What is it that we want when we go to the cinema, turn on the television, or go to YouTube to entertain ourselves? For some, it’s escapism. For others it’s all about the visual – seeing breathtaking images that we could only dream of making.
Sandi Hughes’s Rewind Fast Forward archive screened in special Reel Good Film Club events in Nottingham, Manchester and at BFI Flare in London in March 2017, and keeps a web presence at rewindfastforward.net and on YouTube.
There are many answers to this question, and if you assembled a group of ten people in a room, I’m sure they’d all give you vastly different responses. Yet for Sandi Hughes there has always been one: she wanted to see her mates onscreen. While we’ve all wanted to see people that look like ourselves – particularly if, like Hughes, you’re part of a minority group in the UK – she meant this literally. She wanted the real people she knew and loved projected on to the big screen, because she considered them every bit as fascinating as any movie or TV star.
Hughes’s solution was to put her friends and family on the screen herself. And so, in the 1970s, she began to capture her friends and family on a variety of media – initially in still photographs, then on film and later digital moving image. And while Hughes’s project may not initially have started in a radical form, the project that developed from it certainly is. She has now taken three decades’ worth of material and turned them into the Rewind Fast Forward archive.
At a recent panel session I led, Hughes said: “I have had such an unusual life.” Hearing her talk about her experiences, it is apparent just why she has amassed so many interesting people and so much material for the archive. She is charismatic and fascinating, just as compelling in person as she is behind a camera.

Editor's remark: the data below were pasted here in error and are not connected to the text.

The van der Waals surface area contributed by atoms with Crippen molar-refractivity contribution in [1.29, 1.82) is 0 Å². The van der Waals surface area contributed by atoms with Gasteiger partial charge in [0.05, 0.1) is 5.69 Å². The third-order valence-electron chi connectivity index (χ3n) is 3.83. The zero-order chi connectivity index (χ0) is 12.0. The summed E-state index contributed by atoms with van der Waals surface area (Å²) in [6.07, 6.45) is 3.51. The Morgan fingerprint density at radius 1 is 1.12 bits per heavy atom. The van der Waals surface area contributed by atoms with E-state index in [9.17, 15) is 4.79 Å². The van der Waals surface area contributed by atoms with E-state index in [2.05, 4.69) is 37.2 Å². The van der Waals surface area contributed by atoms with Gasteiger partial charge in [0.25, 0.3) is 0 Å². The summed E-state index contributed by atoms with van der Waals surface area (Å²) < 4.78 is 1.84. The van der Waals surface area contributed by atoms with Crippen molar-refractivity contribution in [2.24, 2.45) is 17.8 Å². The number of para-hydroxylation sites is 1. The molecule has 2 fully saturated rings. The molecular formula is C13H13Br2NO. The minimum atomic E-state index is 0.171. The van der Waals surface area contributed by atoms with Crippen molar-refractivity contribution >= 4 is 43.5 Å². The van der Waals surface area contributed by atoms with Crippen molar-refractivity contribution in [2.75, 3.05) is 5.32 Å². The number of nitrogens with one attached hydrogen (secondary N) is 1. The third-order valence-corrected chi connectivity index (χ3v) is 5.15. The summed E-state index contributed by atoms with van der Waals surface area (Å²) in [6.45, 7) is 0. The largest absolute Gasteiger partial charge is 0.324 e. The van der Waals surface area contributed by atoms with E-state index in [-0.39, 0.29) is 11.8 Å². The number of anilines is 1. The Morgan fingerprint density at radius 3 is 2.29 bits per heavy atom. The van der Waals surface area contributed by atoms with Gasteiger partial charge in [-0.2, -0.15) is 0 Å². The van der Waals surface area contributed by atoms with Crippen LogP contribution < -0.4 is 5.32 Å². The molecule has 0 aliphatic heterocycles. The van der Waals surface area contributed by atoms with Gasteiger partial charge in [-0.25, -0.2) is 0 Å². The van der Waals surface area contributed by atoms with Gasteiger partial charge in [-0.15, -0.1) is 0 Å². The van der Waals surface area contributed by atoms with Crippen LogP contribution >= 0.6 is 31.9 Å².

Born to a black GI father and a white mother in Bristol in 1943, Hughes was put in a children’s home at birth, which may be one reason why she has sought out her own makeshift family. After working in the women’s navy for years and settling down into what would turn out to be an abusive marriage, Hughes began working in a gay pub in Liverpool called the Lisbon, one of the places that helped her see that she was “not normal”.
Twenty-seven, Hughes claims, was her age of “reinvention”, and also the year in which she lost permanent custody of her children because of her sexuality. This change in Hughes’s life led to a change in how she viewed the media, and she claims she was dismayed by the way that people who looked or acted like her – people who were black or gay – were portrayed. And thus the project was born.
What makes Rewind Fast Forward so special is that, as with many recent projects by black artists and filmmakers – the innovative retrospective project Black in the Day springs to mind – it takes the old and mixes it with the contemporary. While the archive exists untouched as a relic of Sandi’s life and the lives that her cameras have touched, the archive has also been used – rewound and fast-forwarded if you will – by filmmakers to create new and innovate works.
Enter Evan Ifekoya and Hayley Reid, whose films are evocative and reveal exactly why Hughes’s archive is so important. Reid’s Merseyside on My Mind highlights the iconography of the location for much of Hughes’s footage. The film speaks of Hughes’s life in Liverpool and the uniqueness of the city, but also, when played in other regions as the film has done recently, shows how over time, cities and locations can blur into one.
Reid’s second film, Auld Lang Syne, inspired by the #carefreeblackkids hashtag that arose on Twitter in the summer of 2016 after yet another bout of police brutality in the US, features various clips from Hughes’s archive of children playing, and dancing, of mothers and children.
Merseyside on My Mind trailer
Auld Lang Syne trailer